If ever there’s been a player who defies convention, it has to be Ian Harte. Last season’s second top goalscorer was something of a surprise signing last August when he arrived for £70k from League One side Carlisle United but one that proved to be very intelligent and well thought out. In some ways you could say he was the archetypal Reading signing; professional but cheap and perhaps with something to prove. That was last season though and I think it now begs the question, where do we go from here and is Harte a viable option for the coming season?
There’s no denying Harte’s pedigree. He was part of the remarkable Leeds United team of the turn of century and was an automatic starter in the side that reached the semi-finals of the Champions League and in fact scored in their quarter final victory over Deportivo La Coruna. He also played every minute of Ireland’s qualifying campaign and subsequent appearance at the World Cup in Japan & Korea and has racked up 64 caps for his country. All this leaves you wondering though; why was this player at the age of only 31, knocking about in the third tier of English football? The answer is a succession of injuries and poor career moves.
In what still seems a slightly bizarre move, Harte left Leeds in 2004 just as the extent of the financial mismanagement was becoming clear. He went to join Spanish side Levante who had just gained promotion to La Liga. His season started well, scoring their first goal back in the top flight but a groin injury cut short his season and he was unable to prevent the side slipping straight back to the Segunda Division. The next season was injury free and saw promotion back to the top flight but again injury got the better of Harte and in 2007 he had his contract terminated.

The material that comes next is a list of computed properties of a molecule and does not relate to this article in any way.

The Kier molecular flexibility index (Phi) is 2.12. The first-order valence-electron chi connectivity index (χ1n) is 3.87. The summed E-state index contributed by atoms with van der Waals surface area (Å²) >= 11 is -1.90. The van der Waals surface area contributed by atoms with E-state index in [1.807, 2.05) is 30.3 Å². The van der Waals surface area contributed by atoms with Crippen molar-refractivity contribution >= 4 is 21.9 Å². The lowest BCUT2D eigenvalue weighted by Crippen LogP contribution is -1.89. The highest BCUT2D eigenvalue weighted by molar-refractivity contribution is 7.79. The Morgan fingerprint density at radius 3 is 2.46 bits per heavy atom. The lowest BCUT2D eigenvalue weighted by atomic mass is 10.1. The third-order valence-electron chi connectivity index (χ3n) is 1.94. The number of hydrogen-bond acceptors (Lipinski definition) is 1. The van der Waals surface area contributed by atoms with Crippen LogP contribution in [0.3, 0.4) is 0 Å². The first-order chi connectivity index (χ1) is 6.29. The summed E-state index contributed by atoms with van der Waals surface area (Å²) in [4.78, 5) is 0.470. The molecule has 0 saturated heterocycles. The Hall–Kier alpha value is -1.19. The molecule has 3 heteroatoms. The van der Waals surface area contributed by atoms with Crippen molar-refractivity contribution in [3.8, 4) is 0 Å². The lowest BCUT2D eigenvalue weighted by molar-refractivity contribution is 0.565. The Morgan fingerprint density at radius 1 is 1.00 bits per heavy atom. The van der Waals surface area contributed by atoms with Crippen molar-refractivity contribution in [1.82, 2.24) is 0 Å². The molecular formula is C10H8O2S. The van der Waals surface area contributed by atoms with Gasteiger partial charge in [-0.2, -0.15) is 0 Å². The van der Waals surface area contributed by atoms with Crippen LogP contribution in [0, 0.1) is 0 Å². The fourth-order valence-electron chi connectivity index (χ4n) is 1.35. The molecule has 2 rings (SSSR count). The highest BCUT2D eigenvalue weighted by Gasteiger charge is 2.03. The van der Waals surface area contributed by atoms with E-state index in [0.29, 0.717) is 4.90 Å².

This is where Harte’s problems really began. After three years out of the English game and with the only injury free of those spent in the second tier of Spanish football, there wasn’t a massive queue of suitors for the Irishman. Compatriot Roy Keane made him part of his Sunderland revolution (which saw him bring in an incredible 21 players including a certain Greg Halford) but unfortunately for Harte he was as successful as most of those and after only 3 starts, he found himself a free agent again. A succession of trials followed before Blackpool took a punt and gave him a monthly contract but that only last two months and four games.
In 2009 He finally settled at Carlisle and after helping the Cumbrians avoid relegation on the last day of the season he was given a permanent deal. For the first time in four years Harte was playing regularly and he repaid Greg Abbott’s faith in him by finishing the season as Carlisle’s top scorer with 18 goals. A remarkable figure given that he’d spent most of the season playing in the centre of defence. His efforts earned him a place in the League One team of the year before his slightly surprising move up a division and down south to Reading.